May 25, 2018 / 3:04 AM / 25 days ago

U.S. Commerce's Ross to visit China for trade talks in early June

BEIJING (Reuters) - U.S. Commerce Secretary Wilbur Ross will visit China early next month for another round of talks amid ongoing trade frictions between the world’s two largest economies.

FILE PHOTO: U.S. Commerce Secretary Wilbur Ross arrives at a Senate Commerce, Justice, Science and Related Agencies Subcommittee holds a hearing on the FY2019 funding request and budget justification for the Commerce Department on Capitol Hill in Washington, U.S., May 10, 2018. REUTERS/Yuri Gripas

Ross will visit China from June 2 to June 4, the official Xinhua news agency reported on Friday, adding that Vice Premier Liu He, China’s chief negotiator in the trade dispute, had spoken with Ross over the phone. It gave no further details.

The trade dispute took on added complexity this week when U.S. President Donald Trump announced a national security investigation into imports of cars and trucks, a probe that could lead to tariffs against China as well as key U.S. allies such as Canada, Mexico, Japan and Germany.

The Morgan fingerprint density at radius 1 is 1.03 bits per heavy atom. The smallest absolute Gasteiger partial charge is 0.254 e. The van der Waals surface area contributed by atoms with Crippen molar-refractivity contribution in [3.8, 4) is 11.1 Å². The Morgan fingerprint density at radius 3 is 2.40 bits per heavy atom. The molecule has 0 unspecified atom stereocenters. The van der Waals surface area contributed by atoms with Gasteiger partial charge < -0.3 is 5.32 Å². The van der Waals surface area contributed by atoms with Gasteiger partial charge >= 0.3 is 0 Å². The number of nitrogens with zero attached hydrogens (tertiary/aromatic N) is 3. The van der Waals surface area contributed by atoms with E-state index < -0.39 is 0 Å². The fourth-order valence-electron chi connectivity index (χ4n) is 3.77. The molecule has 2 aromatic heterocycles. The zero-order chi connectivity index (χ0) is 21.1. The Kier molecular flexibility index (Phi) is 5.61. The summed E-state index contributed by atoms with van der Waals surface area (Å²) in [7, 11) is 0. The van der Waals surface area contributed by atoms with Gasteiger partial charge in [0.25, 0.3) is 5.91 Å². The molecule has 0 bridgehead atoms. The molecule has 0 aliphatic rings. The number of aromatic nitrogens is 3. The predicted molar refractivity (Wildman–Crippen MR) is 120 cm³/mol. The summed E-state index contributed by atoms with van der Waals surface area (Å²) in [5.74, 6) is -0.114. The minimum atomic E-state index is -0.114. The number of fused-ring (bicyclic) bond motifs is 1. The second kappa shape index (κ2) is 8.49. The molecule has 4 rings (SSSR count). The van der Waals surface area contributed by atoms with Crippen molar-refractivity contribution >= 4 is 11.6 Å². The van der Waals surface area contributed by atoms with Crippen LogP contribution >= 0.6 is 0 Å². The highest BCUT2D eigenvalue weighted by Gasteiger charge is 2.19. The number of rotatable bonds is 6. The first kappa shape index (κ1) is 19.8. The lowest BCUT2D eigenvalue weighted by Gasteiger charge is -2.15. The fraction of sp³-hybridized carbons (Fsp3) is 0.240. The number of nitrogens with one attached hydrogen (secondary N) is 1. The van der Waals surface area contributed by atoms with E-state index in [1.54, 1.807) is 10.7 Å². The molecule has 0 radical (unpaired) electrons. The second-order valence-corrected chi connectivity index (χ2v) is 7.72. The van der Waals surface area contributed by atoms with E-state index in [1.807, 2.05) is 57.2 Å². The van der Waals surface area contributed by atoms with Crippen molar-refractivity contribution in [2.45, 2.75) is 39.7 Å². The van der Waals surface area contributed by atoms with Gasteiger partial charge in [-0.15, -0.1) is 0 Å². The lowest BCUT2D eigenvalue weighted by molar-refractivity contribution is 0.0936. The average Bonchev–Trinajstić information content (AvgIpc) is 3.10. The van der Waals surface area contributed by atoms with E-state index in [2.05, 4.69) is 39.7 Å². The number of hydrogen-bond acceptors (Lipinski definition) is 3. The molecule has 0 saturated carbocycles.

U.S. Treasury Secretary Steven Mnuchin told CNBC on Monday that Ross is aiming to negotiate “a framework” that could then turn into “binding agreements ... between companies.”

In the last round of talks in Washington in mid-May, China agreed to ramp up purchases of U.S. agriculture and energy products, and the two sides worked towards a possible reprieve for ZTE Corp (000063.SZ)(0763.HK) from a U.S. ban on American companies supplying the Chinese maker of telecoms equipment.

The developments and constructive comments from both sides eased fears that the United States and China could plunge into a trade war, but President Donald Trump said this week that any deal would need “a different structure,” fueling uncertainty over the negotiations.

Trump has threatened to impose tariffs on up to $150 billion of Chinese goods to combat what he says is Beijing’s misappropriation of U.S. technology through joint venture requirements and other policies.

Beijing has threatened equal retaliation, including tariffs on some of its largest U.S. imports, including aircraft, soybeans and autos.

Reporting by Stella Qiu and Tony Munroe; Editing by Kim Coghill

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